A floating trash collector designed and built by Francis College of Engineering
students to one day clean the city’s canals recently received a Green Design award from the Lowell Sustainability Council, along with a Certificate of Special Congressional Recognition from U.S. Rep. Lori Trahan.
Dubbed “Rover the River Hawk,” the Roomba-like machine is an ongoing Industrial Capstone Senior Design
project sponsored by Enel Green Power, the company that manages the city’s canals. Three teams of electrical, computer and mechanical engineering students have taken turns working on the project since its inception in the fall of 2017.
Three of those students (now alumni) – Brennden Winton ’18, Vikram Laisetti ’19 and Andrew Garber ’19 – accepted the honors at the annual Sustainable Lowell Awards at City Hall. Capstone Coordinator John Palma
, an assistant teaching professor of electrical and computer engineering, also attended.
“The capstone was a great experience,” says Winton, a mechanical engineering alum from Townsend who was among the first five students
to work on the project. “I liked that it was a very open-ended, ground-up project. We just put our heads together and developed a design.”
Winton says the work he did for the capstone – such as coming up with the project schedule and overseeing the construction – played a direct role in landing him a construction management job with Consigli Construction in Milford upon graduation.
“That’s what really sold them on my interview,” he says. “I presented my capstone project and said, ‘Here’s how I designed it.’”
Laisetti and Garber have had similar experiences.
“This project was really helpful for me in my industry,” says Laisetti, a computer engineering grad from Lowell who now works as a robotics technician at Vicarious Surgical Inc. in Charlestown. “I spent most of my time working on micro controllers, modules and circuitry boards, and that’s what I’m doing now at my company.”
“It was a really hands-on project,” adds Garber, an electrical engineering grad from Milford who now works as a signal engineer for HNTB in Chelmsford. “And it felt good to work on something to help the community.”
The project is a collaboration with Enel, the National Park Service, the Coalition for a Better Acre, Lowell Canalwaters Cleaners and DIY Lowell.
, an assistant systems lab manager in the College of Engineering and the project mentor, says he’s proud of how the students have worked with the different groups.
“They were faced with real-life situations that needed to be resolved, and each time they developed a solution that was seamlessly integrated into the final design,” Bowden says. “It was a pleasure watching the engineers transform from students to designers, builders and testers.”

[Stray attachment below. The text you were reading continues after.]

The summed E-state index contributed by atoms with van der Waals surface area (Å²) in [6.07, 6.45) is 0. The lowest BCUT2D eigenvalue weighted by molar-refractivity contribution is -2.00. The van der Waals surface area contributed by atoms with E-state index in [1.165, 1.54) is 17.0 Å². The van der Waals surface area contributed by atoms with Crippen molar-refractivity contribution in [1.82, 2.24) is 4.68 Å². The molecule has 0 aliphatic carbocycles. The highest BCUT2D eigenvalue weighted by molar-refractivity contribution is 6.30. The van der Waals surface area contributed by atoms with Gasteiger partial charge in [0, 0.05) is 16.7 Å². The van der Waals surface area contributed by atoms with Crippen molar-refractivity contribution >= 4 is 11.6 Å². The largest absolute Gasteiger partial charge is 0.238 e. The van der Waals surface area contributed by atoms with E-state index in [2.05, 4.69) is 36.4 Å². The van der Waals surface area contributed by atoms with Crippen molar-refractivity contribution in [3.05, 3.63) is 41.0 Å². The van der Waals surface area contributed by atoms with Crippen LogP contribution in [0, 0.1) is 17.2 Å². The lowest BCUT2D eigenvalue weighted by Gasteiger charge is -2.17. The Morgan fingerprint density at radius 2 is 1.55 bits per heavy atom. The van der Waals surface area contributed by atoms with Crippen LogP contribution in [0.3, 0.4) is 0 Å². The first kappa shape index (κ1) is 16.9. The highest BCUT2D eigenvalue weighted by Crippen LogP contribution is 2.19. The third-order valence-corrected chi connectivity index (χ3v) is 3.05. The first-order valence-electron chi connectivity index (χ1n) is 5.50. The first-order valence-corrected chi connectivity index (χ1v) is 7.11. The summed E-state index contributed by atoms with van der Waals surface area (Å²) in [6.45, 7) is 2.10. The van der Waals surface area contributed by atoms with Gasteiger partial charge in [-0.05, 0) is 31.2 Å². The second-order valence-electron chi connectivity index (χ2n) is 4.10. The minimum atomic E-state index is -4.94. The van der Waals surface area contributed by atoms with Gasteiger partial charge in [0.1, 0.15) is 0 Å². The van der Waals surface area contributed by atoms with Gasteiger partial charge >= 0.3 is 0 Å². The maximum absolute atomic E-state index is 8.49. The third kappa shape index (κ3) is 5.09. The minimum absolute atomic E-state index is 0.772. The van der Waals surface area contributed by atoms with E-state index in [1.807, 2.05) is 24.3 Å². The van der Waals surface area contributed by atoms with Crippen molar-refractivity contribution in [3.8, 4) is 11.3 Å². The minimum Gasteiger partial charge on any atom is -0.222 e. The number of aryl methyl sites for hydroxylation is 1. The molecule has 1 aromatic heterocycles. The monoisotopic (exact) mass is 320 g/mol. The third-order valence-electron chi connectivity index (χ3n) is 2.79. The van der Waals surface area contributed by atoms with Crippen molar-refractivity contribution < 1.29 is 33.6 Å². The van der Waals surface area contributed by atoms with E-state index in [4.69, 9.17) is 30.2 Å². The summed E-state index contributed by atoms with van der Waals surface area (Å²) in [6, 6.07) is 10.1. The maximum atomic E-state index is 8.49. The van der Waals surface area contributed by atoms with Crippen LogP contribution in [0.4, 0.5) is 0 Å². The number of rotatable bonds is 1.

Roughly the size of a billiards table, Rover the River Hawk is designed to collect trash floating on the surface of the canals in two steel mesh cages.
The first group of students – Tu Anh Huynh, Willie Ho, Maya Cheriyan, Renan Campos and Winton – designed and built the prototype in the spring of 2018.
The second capstone group – Cameron Edmonds, Hans-Edward Hoene, Lior Osherov and David Tejada – attached two trolling motors that they programmed to be controlled using WiFi.
The most recent group – Leontyne Robinson, Joseph Jean-Jacques, Emilio Eldakkache, Laisetti and Garber – added safety cages to the trolling motors, redesigned the doors to hold in the trash and worked on a mechanism to lower the boat into the canals.
Future groups will work on making the watercraft autonomous by purchasing cameras, ultrasonic sensors and distance and weather sensors. They will also write the code for autonomous mode and GPS localization.
While Enel provides funding and storage space for the machine, the company gives the students free rein on the actual work.
“We gave the students the problem; they come up with how to solve it,” says Enel Maintenance Planner Pat Donahue, who coordinates with the student groups. “It’s great. It’s no different than in the business world. You get students with different backgrounds and ideas, and they come up with solutions that you never thought of.”
“It’s inspiring to see six organizations come together and combine their energies into making something useful for cleaning our canals,” adds Jay Mason, chair of the Lowell Sustainability Council. “This project shows that we can join forces as a community and make progress on an important issue.”